Interpreter Releases states: “One of the visa options for American companies that want to hire foreign workers on a temporary basis is the sponsoring of a foreign national employee for an H-1B non-immigrant visa. The H-1B visa requires the foreign national to be sponsored for a position that requires at least a U.S. bachelors, or its U.S. equivalent, to perform the duties of the job as well as establishing that the sponsored employee has a U.S. degree or its equivalent in a field allowing the employee to perform the duties of the sponsored H-1B job position. The Employer must also obtain an approved Labor Condition Certification for H-1B nonimmigrants, known as an LCA, from the U.S. Department of Labor (US DOL). This certification is where the U.S. employer confirms that the sponsored employee will be paid the higher of the actual or prevailing wage for the location in the United States where the foreign national employee will be employed.”
Previously, the U.S. Citizenship and Immigration Services adjudicators responsible for evaluating these petitions have not been consistent in the past in their interpretations of the guidelines relating to situations where the employee has changed the location where he or she has been employed while in H-1B status. Until recently, when the foreign national employee has changed the place of employment, the only requirement had been to file a new LCA with the US DOL
Companies frequently transfer H-1B employees from one company worksite location to another company office in a different state. Additionally, companies often hire H-1B employees to work at third-party client sites for specific projects. For example, a software development company may have an employee working at a client’s jobsite while developing an in-house computer program. The employee performs duties for the client, but receives supervision and wages from the original employer. The nature of such a job often requires more frequent re-location due to the changing nature of clientele and off-site locations. Previously, the mere filing of a new LCA with the US DOL has been sufficient to comply with the government being made aware of the new work location of a company’s H-1B employee.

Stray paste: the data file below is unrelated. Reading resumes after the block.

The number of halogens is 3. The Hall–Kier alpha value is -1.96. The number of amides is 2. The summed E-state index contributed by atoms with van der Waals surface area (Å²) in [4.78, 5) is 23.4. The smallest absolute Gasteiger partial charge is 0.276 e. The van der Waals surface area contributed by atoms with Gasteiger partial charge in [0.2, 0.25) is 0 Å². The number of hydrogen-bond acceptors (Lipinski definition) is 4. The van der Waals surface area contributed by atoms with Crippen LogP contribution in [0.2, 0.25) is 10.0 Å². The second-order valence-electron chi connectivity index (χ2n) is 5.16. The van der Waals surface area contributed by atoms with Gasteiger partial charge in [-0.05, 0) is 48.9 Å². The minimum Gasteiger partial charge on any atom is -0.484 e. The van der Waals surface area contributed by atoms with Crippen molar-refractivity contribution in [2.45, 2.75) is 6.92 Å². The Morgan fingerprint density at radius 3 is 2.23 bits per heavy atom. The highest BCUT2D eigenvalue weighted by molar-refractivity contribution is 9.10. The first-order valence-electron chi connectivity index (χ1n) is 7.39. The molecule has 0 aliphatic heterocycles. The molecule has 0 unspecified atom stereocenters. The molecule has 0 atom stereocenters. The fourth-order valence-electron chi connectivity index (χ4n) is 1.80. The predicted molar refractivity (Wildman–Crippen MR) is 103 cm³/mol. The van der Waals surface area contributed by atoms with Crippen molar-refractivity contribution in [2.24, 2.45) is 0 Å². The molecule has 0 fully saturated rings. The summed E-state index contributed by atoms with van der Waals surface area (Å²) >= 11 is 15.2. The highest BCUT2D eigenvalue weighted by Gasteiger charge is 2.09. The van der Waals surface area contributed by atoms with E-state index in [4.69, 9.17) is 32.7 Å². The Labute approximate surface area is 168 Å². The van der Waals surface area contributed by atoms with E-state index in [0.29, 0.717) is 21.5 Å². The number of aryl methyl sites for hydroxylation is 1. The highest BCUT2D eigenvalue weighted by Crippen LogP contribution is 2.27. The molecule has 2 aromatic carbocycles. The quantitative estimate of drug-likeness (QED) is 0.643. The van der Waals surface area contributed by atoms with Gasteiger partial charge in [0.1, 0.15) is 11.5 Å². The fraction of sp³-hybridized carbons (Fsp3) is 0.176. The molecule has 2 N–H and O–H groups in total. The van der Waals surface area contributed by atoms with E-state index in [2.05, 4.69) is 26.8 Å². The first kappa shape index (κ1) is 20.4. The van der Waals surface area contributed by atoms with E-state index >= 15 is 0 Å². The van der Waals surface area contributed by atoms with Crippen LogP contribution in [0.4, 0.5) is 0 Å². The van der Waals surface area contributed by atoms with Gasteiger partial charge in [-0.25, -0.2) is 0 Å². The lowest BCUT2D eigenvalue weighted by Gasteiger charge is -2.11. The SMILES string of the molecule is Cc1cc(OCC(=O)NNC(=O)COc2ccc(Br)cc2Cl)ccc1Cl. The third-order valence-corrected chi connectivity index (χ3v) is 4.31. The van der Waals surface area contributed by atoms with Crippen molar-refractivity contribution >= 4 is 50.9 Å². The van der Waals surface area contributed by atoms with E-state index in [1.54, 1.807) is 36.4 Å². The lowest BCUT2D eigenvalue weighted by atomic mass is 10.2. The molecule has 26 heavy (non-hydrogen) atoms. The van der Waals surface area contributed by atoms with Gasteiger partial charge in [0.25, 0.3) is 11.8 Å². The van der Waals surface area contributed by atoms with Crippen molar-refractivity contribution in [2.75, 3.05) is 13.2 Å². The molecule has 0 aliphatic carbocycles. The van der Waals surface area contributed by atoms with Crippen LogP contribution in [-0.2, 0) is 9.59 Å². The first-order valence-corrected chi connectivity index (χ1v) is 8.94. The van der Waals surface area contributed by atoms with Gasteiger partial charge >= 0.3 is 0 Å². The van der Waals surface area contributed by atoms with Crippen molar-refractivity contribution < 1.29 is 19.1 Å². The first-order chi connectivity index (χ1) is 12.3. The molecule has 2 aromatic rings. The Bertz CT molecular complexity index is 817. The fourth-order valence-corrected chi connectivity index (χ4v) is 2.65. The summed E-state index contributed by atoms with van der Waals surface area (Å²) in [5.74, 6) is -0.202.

New requirements regarding government being notified if material change regarding H-1B employee.
In Matter of Simeoi Solutions, LLC, 26 I. & N. Dec. 542 (AAO Apr. 9, 2015), the Administrative Appeals Office held, in a precedent decision, that (1) a change in the place of employment of a beneficiary to a geographical area which requires that a corresponding labor condition application for nonimmigrant worker (LCA) be certified to USCIS with respect to that beneficiary may affect his or her eligibility for H-1B status and is therefore a “material change” for purposes of 8 CFR § 214.2(h)(2)(i)(E) and (11)(i)(A) (2014), and (2) when there is a material change in the terms and conditions of employment, the employer must file an amended or new H-1B petition with the corresponding LCA.
This means a company must now file a new application for an H-1B business visa when information on the original application changes. This is considered a material change, and it may occur when the employer changes the terms of employment, including a wage change, or place of employment, or a change in the employer-employee relationship. These affect the eligibility status of the employee. The requirements for a new petition do not specify whether a location change is substantial enough to signify a material change that affects eligibility if other elements of the employee’s job remain the same.
Immigration lawyers have previously found that some USCIS adjudicators considered a change of workplace location a material change, subject to a new application. However, other adjudicators did not interpret the law in this manner, leading to confusion. The lack of clarity about H-1B visas led USCIS adjudicators to rule that a location change was not enough to warrant an H-1B amendment when an LCA existed for the new jobsite.
The USCIS California Service Center is one of two locations where H-1B applications can be filed. Between 2003 and 2011, this site began to shift toward a stricter interpretation that considered a new job location a material change. The other USCIS Service Center, located in Vermont, did not share this approach, and remained more lenient.
New interpretations affect applications
Recently, in the AAO decision of In Matter of Simeoi Solutions, LLC, 26 I. & N. Dec. 542 (AAO Apr. 9, 2015), an H-1B petition was revoked by the Vermont Service Center when it was discovered that an employee in California was reassigned to an employment location in New Jersey and the company failed to submit a new H-1B petition. The company appealed to the AAO, which upheld the original decision. The AAO cited that the problem lay in the fact New Jersey is in a geographical area not covered by the company’s original paperwork. This would be considered a material change since the pay rate may be different in New Jersey and the employee’s work conditions could have changed.
This new decision means companies should submit a new H-1B application if they send a foreign national worker who is in H-1B status to a location not listed on the original H-1B petition. This applies even when the company is not making any change to the employee’s wages. Interpreting the guidelines for filing petitions for H-1B visa applications and amendments is often a complex matter. An immigration attorney in Illinois may be able to provide advice on the best way to proceed.